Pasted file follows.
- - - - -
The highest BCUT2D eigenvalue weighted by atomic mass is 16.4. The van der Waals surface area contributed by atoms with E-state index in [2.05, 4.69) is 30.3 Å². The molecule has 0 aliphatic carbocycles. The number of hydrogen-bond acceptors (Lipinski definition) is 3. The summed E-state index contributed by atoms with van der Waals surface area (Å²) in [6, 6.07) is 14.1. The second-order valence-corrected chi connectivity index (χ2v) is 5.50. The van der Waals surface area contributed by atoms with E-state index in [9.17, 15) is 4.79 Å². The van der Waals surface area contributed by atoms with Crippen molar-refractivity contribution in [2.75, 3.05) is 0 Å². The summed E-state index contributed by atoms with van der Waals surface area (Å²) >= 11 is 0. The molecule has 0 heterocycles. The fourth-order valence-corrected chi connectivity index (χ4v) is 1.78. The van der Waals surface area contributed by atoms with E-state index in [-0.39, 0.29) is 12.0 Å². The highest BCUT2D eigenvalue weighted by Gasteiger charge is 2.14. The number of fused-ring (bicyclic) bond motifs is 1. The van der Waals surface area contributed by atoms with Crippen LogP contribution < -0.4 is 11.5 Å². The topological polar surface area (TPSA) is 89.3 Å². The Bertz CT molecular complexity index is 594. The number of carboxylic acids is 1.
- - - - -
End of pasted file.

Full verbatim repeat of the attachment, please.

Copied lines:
The highest BCUT2D eigenvalue weighted by atomic mass is 16.4. The van der Waals surface area contributed by atoms with E-state index in [2.05, 4.69) is 30.3 Å². The molecule has 0 aliphatic carbocycles. The number of hydrogen-bond acceptors (Lipinski definition) is 3. The summed E-state index contributed by atoms with van der Waals surface area (Å²) in [6, 6.07) is 14.1. The second-order valence-corrected chi connectivity index (χ2v) is 5.50. The van der Waals surface area contributed by atoms with E-state index in [9.17, 15) is 4.79 Å². The van der Waals surface area contributed by atoms with Crippen molar-refractivity contribution in [2.75, 3.05) is 0 Å². The summed E-state index contributed by atoms with van der Waals surface area (Å²) >= 11 is 0. The molecule has 0 heterocycles. The fourth-order valence-corrected chi connectivity index (χ4v) is 1.78. The van der Waals surface area contributed by atoms with E-state index in [-0.39, 0.29) is 12.0 Å². The highest BCUT2D eigenvalue weighted by Gasteiger charge is 2.14. The number of fused-ring (bicyclic) bond motifs is 1. The van der Waals surface area contributed by atoms with Crippen LogP contribution < -0.4 is 11.5 Å². The topological polar surface area (TPSA) is 89.3 Å². The Bertz CT molecular complexity index is 594. The number of carboxylic acids is 1.